COMMUNICATING DURING TIMES OF STRESS is both critically important and more difficult than communicating during less stressful times. Having patience, keeping a sense of humor and helping people tap into the social support systems around them can improve communications during difficult situations. Read more in this article , and find a variety of resources for managing stress in the University of Wisconsin Extension’s “Resilient Farms, Families, Businesses & Communities: Responding to Stress” Facebook page.  
REST IS AN IMPORTANT INVESTMENT for successful business owners and team members. Rather than feel guilty while taking a break, it’s important to make clear boundaries between business tasks and chores and personal time. Rest is key to success because it allows you to:
·       Recover , similar to how your body needs to recover after physical activity in order to achieve growth
·       Reflect on past results to gain clarity for future decisions
·       Rekindle the enthusiasm and energy for your work.
Click here to read full blog post and more tips for investing in rest.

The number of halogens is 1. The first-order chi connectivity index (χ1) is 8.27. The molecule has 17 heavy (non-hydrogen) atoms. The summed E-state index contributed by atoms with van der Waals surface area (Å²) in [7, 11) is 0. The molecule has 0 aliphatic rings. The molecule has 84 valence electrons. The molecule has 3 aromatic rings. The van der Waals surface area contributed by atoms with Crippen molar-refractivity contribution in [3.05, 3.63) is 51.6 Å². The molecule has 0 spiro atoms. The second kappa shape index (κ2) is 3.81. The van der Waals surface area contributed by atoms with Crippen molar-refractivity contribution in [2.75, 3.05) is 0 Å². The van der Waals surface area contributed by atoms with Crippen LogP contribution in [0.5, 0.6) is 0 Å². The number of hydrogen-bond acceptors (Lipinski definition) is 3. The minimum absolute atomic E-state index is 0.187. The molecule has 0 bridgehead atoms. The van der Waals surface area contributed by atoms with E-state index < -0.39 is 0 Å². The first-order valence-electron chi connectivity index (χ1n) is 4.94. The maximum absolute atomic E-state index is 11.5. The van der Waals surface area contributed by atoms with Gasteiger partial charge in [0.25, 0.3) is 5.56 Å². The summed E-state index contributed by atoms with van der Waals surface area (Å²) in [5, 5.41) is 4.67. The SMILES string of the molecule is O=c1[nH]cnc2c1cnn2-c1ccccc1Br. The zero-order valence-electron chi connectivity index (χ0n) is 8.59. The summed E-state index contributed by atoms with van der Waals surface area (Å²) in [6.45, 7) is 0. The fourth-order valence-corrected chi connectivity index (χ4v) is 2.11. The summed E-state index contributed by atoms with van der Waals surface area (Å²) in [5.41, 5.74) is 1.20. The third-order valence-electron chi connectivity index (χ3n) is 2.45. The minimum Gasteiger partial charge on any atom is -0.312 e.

Dairy currents
PLAN AHEAD FOR SAFETY IN THE SILAGE SEASON with a checklist provided by the OSHA Work Group and Cornell PRO-DAIRY program. Start with a pre-harvest preparation and safety meeting to review processes and farm-specific safety issues. Of special concern during silage season is ensuring safe driving practices for the health of employees, contractors and the general public. Recommendations for safe road behavior include:
·      Follow speed limits and other traffic rules
·      Identify best routes and alternatives to reduce neighbor irritation
·      Use escort vehicles when moving equipment at dusk, whether well-lighted or poorly marked
·      Check field-entry routes for washouts and culvert problems, as well as visibility for both operators and general traffic
Read the full list of safety recommendations for before and during silage harvest here .
BE AWARE OF NEW ACTIVIST SCHEME. A Wisconsin dairy farm was recently targeted with a phone call from a caller claiming to be with the USDA-Animal Health Division who demanded access to the farm to ensure cows were being milked in a humane manner. Remember that animal-welfare audits will always be conducted in partnership with your cooperative, and that anyone claiming to be calling from USDA or other regulatory agencies must provide contact information, or have a badge or business card with contact information that you can call to verify their position. Learn more in the full article here .